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A 9/11 Trial in New York
This combination of undated photos shows, from left: Ali Abd al-Aziz Ali, Waleed bin Attash, Khalid Sheikh Mohammed, Mustafa Ahmad al-Hawsawi and Ramzi Binalshibh. Self-proclaimed Sept. 11 mastermind Khalid Sheikh Mohammed and four other Guantanamo Bay detainees will be sent to New York to face trial in a civilian federal court, an Obama administration official said Friday, Nov. 13, 2009. (AP Photos)

Self-proclaimed Sept. 11 mastermind Khalid Sheikh Mohammed, center, and four other Guantanamo Bay detainees (from left: Ali Abd al-Aziz Ali, Waleed bin Attash, Mustafa Ahmad al-Hawsawi and Ramzi Binalshibh) will be sent to New York to face trial in a civilian federal court, the Obama administration announced on Nov. 13, 2009. (AP Photos)

After eight years — on the run, in secret CIA prisons, being water-boarded, in Guantanamo — Khalid Sheikh Mohammed is headed to New York City.

The alleged Al Qaeda mastermind of the 9/11 attacks, and five others, will go on trial in lower Manhattan, “just blocks away from where the Twin Towers once stood,” said Attorney General Eric Holder on Friday.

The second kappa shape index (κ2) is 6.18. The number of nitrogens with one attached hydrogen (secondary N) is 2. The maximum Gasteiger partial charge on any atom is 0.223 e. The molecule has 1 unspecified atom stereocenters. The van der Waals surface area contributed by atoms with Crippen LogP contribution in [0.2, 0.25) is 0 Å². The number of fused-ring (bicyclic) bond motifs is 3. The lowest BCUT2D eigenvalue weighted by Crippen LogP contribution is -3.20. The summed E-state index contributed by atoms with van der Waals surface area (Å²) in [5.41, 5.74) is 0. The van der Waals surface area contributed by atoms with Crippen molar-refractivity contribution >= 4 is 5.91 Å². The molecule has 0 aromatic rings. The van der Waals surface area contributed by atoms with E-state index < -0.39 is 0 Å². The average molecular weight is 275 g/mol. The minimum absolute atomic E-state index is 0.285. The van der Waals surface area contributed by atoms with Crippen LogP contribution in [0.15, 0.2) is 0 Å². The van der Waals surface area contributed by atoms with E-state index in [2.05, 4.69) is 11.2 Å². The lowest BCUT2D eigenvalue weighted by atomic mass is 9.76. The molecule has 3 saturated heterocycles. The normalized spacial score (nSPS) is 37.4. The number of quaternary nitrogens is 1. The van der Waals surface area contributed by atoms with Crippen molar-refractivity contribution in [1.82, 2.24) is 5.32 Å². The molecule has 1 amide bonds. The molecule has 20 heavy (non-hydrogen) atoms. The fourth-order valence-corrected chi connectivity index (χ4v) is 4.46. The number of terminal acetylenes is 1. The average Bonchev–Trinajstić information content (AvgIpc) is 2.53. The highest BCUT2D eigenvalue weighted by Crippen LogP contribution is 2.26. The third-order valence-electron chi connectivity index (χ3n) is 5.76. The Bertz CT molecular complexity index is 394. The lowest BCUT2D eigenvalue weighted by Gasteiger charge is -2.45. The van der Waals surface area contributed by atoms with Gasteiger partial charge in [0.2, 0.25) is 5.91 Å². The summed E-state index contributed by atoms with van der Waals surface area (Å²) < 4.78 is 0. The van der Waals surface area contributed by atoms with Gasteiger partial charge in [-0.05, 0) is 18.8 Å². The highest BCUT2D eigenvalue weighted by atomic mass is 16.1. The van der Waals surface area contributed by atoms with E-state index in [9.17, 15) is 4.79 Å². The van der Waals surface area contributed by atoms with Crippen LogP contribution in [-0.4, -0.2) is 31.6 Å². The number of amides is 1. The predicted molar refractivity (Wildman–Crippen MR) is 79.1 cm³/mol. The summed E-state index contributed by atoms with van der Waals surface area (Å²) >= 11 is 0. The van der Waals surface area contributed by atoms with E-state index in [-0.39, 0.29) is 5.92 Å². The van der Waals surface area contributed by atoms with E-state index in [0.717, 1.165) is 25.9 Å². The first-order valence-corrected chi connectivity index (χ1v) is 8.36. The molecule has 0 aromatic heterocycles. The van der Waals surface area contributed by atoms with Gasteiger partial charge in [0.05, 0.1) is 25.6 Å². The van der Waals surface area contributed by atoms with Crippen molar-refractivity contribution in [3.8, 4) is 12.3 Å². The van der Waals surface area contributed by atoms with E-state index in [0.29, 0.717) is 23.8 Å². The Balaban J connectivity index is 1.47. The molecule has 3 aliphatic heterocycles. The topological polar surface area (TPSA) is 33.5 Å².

It will be, without doubt, the trial of this young century. A vindication for American justice, say some. A circus and a threat, say others.

This hour, On Point: Khalid Sheikh Mohammed, American justice, and the trial of the century.

You can join the conversation. Tell us what you think — here on this page, on Twitter, and on Facebook.

Guests:

Evan Perez, reporter for The Wall Street Journal.

John Hutson, former Judge Advocate General of the US Navy (1997-2000). He’s now president and dean of the Franklin Pierce Law Center.

Walter Huffman, former  Judge Advocate General for the U.S. Army (1997 to 2001). He’s dean of the Texas Tech University School of Law.

Josh Gerstein, White House reporter for Politico.

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